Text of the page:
Reserve a Study Room Online!

study room collage

The Law Library is happy to announce that the Law School Community may now book rooms online.  You no longer need to come to the Reference & Information Desk to check on room availability or to book a room!

To book a room online:

  • Go to the Law School’s homepage and select “Library” from the dropdown menu.
  • Click on “Law Library Home.”
  • On the Law Library’s homepage, you can find “Room Reservation” links in the following locations:
    • Under the “Patron Services” tab
    • In “Quick Links” near the bottom of the page
  • The “Room Reservation” link will open the “Law Library Room Reservations” page. On the page are instructions and guidelines for reserving a room.
  • To book a room, read the instructions and guidelines and click “Book Now” to proceed to the room reservation calendar.

Step-by-step instructions are located here.

When reserving a room, please keep the following guidelines in mind:

  • Rooms are only available to Law Students, Law Faculty and Law Staff.
  • Rooms are available for booking 24 hours a day, 7 days a week.
  • Each study room booking defaults to a maximum 2-hour reservation.
  • Law Students may reserve two 2-hour blocks per day for a total of 4-hours maximum for study rooms per day.
  • The 2-hour reservations may be consecutive, or may be split.
  • The same study group should not book the same room for more than 4 hours a day.
  • You are expected to use the room while you have it reserved, please do not leave the room empty for an extended period of time.
  • If you are finished with a study room before your reservation has expired, please stop by the Reference & Information Desk and inform the staff so they can adjust the reservation.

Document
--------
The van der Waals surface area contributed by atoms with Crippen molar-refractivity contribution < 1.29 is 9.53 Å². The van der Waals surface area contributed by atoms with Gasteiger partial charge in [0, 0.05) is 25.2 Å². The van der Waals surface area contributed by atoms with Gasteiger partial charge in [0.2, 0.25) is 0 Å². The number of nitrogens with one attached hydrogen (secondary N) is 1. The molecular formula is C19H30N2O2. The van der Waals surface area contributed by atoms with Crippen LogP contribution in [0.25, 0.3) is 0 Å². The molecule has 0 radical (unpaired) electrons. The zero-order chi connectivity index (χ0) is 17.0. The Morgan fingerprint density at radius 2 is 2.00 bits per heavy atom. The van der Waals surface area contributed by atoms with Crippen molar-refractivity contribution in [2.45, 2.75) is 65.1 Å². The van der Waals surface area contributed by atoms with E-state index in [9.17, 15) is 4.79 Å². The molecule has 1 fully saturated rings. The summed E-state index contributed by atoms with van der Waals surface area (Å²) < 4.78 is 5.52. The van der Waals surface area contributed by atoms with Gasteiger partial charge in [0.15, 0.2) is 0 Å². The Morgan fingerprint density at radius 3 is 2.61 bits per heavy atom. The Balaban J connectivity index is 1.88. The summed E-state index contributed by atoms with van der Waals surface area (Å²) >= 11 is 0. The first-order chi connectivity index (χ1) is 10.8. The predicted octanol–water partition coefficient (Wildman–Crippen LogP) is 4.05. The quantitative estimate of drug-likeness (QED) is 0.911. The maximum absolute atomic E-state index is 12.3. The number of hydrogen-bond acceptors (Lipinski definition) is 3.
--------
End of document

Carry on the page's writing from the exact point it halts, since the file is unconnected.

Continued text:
June 2018 New Books

2018 June covers

In June 2018, the Law Library added the following new titles to the collection to support the research and curricular needs of our faculty and students.

AGRICULTURE LAW

  1. Thomas L. Daniels and John C. Keene, The Law of Agricultural Land Preservation in the United States (2018).

CONSTITUTIONAL LAW, GENERALLY

  1. Dwight T. Pitcaithley, ed., The U.S. Constitution & Secession: A Documentary Anthology of Slavery and White Supremacy (2018).

CRIMINAL LAW AND PROCEDURE

  1. Andrea D. Lyon, The Feminine Sixth: Women for the Defense (2018).

LEGAL EDUCATION

  1. Edmund J. Hansen, Idea-Based Learning: A Course Design Process to Promote Conceptual Understanding (2011).
  2. The Chronicle of Higher Education Inc., New to College Teaching: Everything New Instructors Need to Know to be Successful (2018).
  3. The Chronicle of Higher Education Inc., New to Tenure: Everything Those Newly Tenured Need to Know to be Successful (2018).
  4. The Chronicle of Higher Education Inc., New to the Administration: Everything New Administrators Need to Know to be Successful (2018).
  5. The Chronicle of Higher Education Inc., New to the Faculty: Everything New Professors Need to Know to be Successful: Starter Kit (2018).
  6. Jennifer R. Duffy, et. al., The Performance of Repeat Test Takers on the Law School Admission Test: 1994-1995 through 2000-2001 Testing Years (2001).
  7. Angelo J. Letizia, Using Servant Leadership: How to Reframe the Core Functions of Higher Education (2018).

LEGAL HISTORY

  1. Anthony Page and Wilfrid Prest, eds., Blackstone and His Critics (2018).

LEGAL PROFESSION